The Japanese government has begun discussing how the Self-Defense Forces would respond to a military conflict on the Korean Peninsula, government sources said Saturday, as North Korea continues its weapons program despite international condemnation.
The National Security Council will examine specific scenarios such as an inadvertent clash between North and South Korean forces, a U.S. pre-emptive strike on the North, an invasion of South Korea by the North, and a North Korean missile landing on Japanese soil, the sources said.
While Japan’s Defense Ministry and other government offices are already studying possible responses by the SDF to such crises, the NSC, chaired by Prime Minister Shinzo Abe, will lead discussions going forward, they said.
North Korea has continued with ballistic missile tests, claiming with the latest one in November that it is now capable of hitting anywhere in the United States with a nuclear warhead.
The United Nations responded by slapping the reclusive state with tougher economic sanctions that further limit its supply of oil and demanding the repatriation of North Koreans working abroad. U.S. President Donald Trump has labeled the country a “rogue state” and shown readiness to meet force with force.
According to the sources, Japan’s NSC met on Dec. 21 with Abe, his national security adviser Shotaro Yachi, and Katsutoshi Kawano, chief of the SDFs’ Joint Staff, among the attendees.
They agreed to run simulations of “wartime” scenarios and discussed how many U.S. troops stationed outside of Japan could arrive as reinforcements. A participant was quoted as warning that North Korea could fire a ballistic missile tipped with a chemical warhead at Japan.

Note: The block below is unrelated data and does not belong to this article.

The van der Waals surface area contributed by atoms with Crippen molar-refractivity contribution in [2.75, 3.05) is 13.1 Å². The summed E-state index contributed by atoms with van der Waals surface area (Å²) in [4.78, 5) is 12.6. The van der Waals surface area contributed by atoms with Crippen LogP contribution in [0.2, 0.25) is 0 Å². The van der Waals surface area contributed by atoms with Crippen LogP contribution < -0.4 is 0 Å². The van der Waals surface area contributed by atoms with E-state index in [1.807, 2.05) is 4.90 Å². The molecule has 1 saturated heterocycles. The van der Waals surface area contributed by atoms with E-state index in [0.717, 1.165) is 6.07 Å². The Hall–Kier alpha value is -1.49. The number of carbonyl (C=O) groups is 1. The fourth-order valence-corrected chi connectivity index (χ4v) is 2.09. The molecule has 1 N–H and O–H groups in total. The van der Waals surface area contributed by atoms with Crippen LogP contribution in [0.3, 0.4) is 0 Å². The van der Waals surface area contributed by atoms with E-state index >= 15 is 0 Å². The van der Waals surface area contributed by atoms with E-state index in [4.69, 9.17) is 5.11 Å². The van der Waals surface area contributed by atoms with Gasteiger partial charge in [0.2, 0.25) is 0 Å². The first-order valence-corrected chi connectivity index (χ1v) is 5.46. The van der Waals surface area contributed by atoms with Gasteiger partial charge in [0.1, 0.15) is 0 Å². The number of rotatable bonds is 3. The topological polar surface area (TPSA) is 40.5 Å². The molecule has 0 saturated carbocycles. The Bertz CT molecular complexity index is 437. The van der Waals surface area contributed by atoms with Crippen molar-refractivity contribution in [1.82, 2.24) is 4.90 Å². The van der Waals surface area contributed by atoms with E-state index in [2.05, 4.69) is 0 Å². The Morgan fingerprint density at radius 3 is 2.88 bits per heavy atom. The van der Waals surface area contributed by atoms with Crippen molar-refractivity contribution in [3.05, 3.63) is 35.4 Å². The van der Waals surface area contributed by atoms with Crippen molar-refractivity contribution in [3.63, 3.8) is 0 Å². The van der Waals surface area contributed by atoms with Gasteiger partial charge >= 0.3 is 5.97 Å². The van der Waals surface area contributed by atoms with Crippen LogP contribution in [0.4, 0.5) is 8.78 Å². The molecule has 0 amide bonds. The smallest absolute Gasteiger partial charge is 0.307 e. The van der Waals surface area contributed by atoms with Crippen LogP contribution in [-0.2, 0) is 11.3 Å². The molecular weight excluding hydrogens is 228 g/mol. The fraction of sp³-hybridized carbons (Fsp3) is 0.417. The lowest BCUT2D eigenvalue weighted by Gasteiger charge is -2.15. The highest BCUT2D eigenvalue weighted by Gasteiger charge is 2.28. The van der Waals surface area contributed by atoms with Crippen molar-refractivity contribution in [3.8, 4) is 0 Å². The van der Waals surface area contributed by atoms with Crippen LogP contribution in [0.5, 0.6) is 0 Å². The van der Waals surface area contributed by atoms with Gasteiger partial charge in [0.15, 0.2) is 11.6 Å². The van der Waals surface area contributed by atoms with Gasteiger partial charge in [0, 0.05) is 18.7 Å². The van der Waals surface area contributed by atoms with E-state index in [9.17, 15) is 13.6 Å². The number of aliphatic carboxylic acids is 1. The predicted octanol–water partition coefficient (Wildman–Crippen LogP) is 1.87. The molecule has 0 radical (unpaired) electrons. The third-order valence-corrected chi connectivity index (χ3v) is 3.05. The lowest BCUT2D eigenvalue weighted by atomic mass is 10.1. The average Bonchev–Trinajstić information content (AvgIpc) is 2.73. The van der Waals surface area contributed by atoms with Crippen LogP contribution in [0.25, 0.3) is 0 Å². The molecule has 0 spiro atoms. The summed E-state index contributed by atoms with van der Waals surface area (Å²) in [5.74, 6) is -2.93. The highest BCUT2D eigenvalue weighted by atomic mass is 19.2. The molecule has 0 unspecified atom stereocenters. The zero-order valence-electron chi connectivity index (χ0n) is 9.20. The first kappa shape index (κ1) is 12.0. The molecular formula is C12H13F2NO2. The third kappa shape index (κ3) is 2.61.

Through the discussions, the government is looking to work out what the SDF is legally permitted to do in specific scenarios of varying gravity.
For example, should Trump order a pre-emptive strike on North Korea, Pyongyang would be expected to launch a retaliatory attack against U.S. troops stationed in South Korea. If such a situation is deemed to lead to an attack on Japan, the SDF would be able to refuel U.S. aircraft and provide other support.
If the conflict escalates and the application of “collective self-defense” is justified, Japanese destroyers would be allowed to protect U.S. warships. Should Japan be directly attacked, the prime minister would be authorized to allow the SDF to use armed force.
The discussions will likely come into play as the government plans to review national defense programs in 2018. It has approved a record 5.19 trillion yen ($46 billion) draft defense budget for the fiscal year starting April, with plans to acquire a new missile defense system.